Recovery Day

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Recovery Day
Observed by Canada
Date September 30
Next time 30 September 2018 (2018-09-30)
Frequency annual

Recovery Day is an annual event, first held on September 30, 2012, which demonstrates and celebrates the ability of those with drug, alcohol and behavioral addictions to achieve long-term sobriety and live productive and healthy lives. The event was held in 12 major Canadian cities in 2013, 25 cities in 2014, and 30 cities in 2015.[1] Recovery Day is organized in part by Faces and Voices of Recovery.[2] Recovery Day is an important holiday for Canadians.[3]

Origins[edit]

AnnMarie McCullough and Lorinda Strang of the Orchard Recovery Center on Bowen Island developed the concept of Recovery Day based on similar recovery advocacy movements in the United States.[1] In the US, September is officially recognized by the Substance Abuse and Mental Health Services Administration (a division of the United States Department of Health and Human Services) as “Recovery Month.”[4] In order to build a strong team to lead their initiative, Lorinda and AnnMarie joined with David Berner and Chuck Doucette of the Drug Prevention Network of Canada as well as Giuseppe Ganci of the Last Door and they began planning a Canadian equivalent based on the same principle of celebrating recovery from addictions.

September 30, 2012 was declared Recovery Day through an official proclamation from Vancouver Mayor Gregor Robertson.[5]

The idea of Recovery Day spread to other major Canadian cities such as Victoria[6] where a similar event was also held in Centennial Square. Ottawa's mayor signed a similar proclamation.

The following year, 12 cities hosted events. In 2014, 20 cities held Recovery Day events. Close to 30 cities held events in 2015.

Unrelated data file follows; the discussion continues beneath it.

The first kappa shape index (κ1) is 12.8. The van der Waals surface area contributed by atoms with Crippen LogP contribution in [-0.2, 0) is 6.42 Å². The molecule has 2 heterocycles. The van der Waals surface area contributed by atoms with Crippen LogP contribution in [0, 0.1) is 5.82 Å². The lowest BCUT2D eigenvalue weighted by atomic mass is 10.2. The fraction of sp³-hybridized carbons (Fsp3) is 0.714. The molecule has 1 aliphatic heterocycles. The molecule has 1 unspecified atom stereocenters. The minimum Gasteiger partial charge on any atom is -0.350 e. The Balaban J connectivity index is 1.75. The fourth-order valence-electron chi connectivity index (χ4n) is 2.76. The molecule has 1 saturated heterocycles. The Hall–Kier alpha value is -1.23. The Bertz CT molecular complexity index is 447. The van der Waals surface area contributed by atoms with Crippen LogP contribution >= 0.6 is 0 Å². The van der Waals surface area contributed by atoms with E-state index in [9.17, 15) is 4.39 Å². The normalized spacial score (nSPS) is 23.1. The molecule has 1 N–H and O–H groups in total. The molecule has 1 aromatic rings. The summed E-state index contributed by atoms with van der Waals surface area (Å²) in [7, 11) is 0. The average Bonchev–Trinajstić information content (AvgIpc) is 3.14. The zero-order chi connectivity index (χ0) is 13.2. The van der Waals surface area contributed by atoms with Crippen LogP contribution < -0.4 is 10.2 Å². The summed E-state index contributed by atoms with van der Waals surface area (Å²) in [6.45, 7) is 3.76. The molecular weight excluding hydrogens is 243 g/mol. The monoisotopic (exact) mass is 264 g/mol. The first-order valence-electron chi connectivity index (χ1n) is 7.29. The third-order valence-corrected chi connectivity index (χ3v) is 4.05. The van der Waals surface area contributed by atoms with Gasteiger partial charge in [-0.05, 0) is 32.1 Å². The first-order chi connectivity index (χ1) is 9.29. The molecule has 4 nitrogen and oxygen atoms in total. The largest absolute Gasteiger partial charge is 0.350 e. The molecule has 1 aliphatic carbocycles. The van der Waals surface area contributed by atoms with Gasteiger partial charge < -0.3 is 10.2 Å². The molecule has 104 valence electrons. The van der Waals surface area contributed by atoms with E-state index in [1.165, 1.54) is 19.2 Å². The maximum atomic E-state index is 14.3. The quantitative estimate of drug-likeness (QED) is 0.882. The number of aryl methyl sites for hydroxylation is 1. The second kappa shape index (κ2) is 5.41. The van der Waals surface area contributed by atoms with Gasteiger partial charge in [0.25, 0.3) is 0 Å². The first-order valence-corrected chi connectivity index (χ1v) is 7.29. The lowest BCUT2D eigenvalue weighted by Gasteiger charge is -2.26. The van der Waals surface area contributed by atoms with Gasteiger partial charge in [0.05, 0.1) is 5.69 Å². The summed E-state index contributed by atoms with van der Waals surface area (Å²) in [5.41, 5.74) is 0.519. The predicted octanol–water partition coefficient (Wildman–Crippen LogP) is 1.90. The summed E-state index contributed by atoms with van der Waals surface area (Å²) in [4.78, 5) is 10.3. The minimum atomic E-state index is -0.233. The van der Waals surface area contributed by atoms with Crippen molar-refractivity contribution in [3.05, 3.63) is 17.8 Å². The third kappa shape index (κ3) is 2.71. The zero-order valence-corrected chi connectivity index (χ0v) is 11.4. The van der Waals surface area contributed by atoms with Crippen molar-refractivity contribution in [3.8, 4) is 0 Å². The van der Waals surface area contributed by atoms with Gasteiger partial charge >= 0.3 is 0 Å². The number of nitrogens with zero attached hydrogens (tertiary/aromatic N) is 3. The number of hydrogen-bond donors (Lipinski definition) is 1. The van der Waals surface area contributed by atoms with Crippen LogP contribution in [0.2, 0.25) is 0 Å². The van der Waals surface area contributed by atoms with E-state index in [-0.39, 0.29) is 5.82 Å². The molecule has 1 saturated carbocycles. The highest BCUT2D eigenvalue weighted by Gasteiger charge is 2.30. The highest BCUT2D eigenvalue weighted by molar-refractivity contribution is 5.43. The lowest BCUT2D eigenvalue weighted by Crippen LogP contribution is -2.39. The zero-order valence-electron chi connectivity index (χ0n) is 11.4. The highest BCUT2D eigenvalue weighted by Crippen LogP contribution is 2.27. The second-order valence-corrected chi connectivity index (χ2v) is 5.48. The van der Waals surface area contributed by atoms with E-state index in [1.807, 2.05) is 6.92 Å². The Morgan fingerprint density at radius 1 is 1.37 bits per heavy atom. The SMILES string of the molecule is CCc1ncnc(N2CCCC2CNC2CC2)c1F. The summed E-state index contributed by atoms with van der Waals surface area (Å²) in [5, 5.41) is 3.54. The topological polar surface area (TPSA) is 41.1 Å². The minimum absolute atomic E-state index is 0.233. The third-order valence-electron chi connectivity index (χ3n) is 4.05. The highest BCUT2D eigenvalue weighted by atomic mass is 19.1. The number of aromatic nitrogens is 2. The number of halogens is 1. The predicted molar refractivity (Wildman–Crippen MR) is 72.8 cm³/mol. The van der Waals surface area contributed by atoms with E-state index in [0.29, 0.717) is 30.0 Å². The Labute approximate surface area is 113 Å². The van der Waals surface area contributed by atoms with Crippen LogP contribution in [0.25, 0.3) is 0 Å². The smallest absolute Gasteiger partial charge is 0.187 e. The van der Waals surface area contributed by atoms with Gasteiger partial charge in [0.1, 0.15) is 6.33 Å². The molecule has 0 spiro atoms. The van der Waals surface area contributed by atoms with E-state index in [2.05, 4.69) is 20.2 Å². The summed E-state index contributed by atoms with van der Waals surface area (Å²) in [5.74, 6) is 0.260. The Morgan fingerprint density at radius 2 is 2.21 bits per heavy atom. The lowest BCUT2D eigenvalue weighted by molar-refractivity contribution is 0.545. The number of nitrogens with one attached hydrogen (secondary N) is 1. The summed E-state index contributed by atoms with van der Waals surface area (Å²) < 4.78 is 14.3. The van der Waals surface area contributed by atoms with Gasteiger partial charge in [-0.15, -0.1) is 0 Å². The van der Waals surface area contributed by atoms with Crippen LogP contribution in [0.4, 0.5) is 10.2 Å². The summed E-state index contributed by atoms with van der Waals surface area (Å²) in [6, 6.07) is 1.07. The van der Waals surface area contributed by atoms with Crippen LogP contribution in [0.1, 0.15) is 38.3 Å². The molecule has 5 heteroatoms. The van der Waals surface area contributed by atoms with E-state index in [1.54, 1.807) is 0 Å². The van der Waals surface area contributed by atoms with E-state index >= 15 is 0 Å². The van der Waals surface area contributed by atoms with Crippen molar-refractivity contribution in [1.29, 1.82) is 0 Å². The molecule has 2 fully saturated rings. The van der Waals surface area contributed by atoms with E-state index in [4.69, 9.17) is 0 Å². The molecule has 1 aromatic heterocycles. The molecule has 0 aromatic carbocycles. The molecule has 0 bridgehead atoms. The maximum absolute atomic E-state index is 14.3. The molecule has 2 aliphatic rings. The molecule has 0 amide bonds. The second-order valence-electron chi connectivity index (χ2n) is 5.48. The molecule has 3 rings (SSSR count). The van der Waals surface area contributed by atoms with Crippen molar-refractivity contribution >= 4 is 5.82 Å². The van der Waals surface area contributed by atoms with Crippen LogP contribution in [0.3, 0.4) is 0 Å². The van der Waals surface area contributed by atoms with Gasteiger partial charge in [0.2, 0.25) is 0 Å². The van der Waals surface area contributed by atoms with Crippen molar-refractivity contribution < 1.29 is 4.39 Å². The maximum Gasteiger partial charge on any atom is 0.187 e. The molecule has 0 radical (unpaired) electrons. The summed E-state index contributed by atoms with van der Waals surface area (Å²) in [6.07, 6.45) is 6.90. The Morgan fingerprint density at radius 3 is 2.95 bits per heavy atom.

Event[edit]

More than 600 people gathered in front of the Vancouver Art Gallery on September 30, 2012.[1] The event included speakers sharing stories of their experience and gratitude, musical performances, speeches by local politicians (including MP John Weston, Parks Board Commissioner Constance Barnes, City Councilor Geoff Meggs, and MLA Randy Hawes) and a march through the streets of Downtown Vancouver.[1][7] The event closed with over 400 people joining hands in a circle to recite the Serenity Prayer.[8]

Upcoming[edit]

Recovery Day is scheduled to be held in dozens of Canadian cities in September 2017.

Observances in the United States[edit]

On August 31, 2017, President Donald Trump proclaimed September as National Alcohol and Drug Addiction Recovery Month.[9][10]

References[edit]

  1. ^ a b c d "Celebrating People in Recovery". Bowen Island Undercurrent. 2012-09-27. Archived from the original on 2013-01-18. Retrieved 2012-10-18. 
  2. ^ "Faces and Voices of Recovery". Retrieved 2013-07-04. 
  3. ^ "Recovery Day". Retrieved 2013-07-04. 
  4. ^ "September is National Recovery Month". Cherokee Chronicle Times. 2012-09-21. Retrieved 2012-10-18. 
  5. ^ "Vancouver Rally Brings Out Faces and Voices of Recovery". Metro News. 2012-09-30. Retrieved 2012-10-18. 
  6. ^ "Recovery Day is a Reason for Celebration". Times Colonist. 2012-09-28. Retrieved 2012-10-18. 
  7. ^ "Former Addicts Show Support for Recovery Programs". CTV. 2012-09-30. Retrieved 2012-10-18. 
  8. ^ "Recovery Day Hundreds Rally at Vancouver Art Gallery Sunday to Celebrate Sobriety". The Province. 2012-09-30. Retrieved 2012-10-18. [permanent dead link]
  9. ^ Office of the Press Secretary (August 31, 2017). "President Donald J. Trump Proclaims September 2017 as National Alcohol and Drug Addiction Recovery Month". whitehouse.gov. Washington, D.C.: White House. Retrieved September 6, 2017. 
  10. ^ "National Alcohol and Drug Addiction Recovery Month, 2017" (PDF). Federal Register. Washington, D.C.: National Archives and Records Administration. August 31, 2017. Archived from the original on September 6, 2017. Retrieved September 6, 2017. 

External links[edit]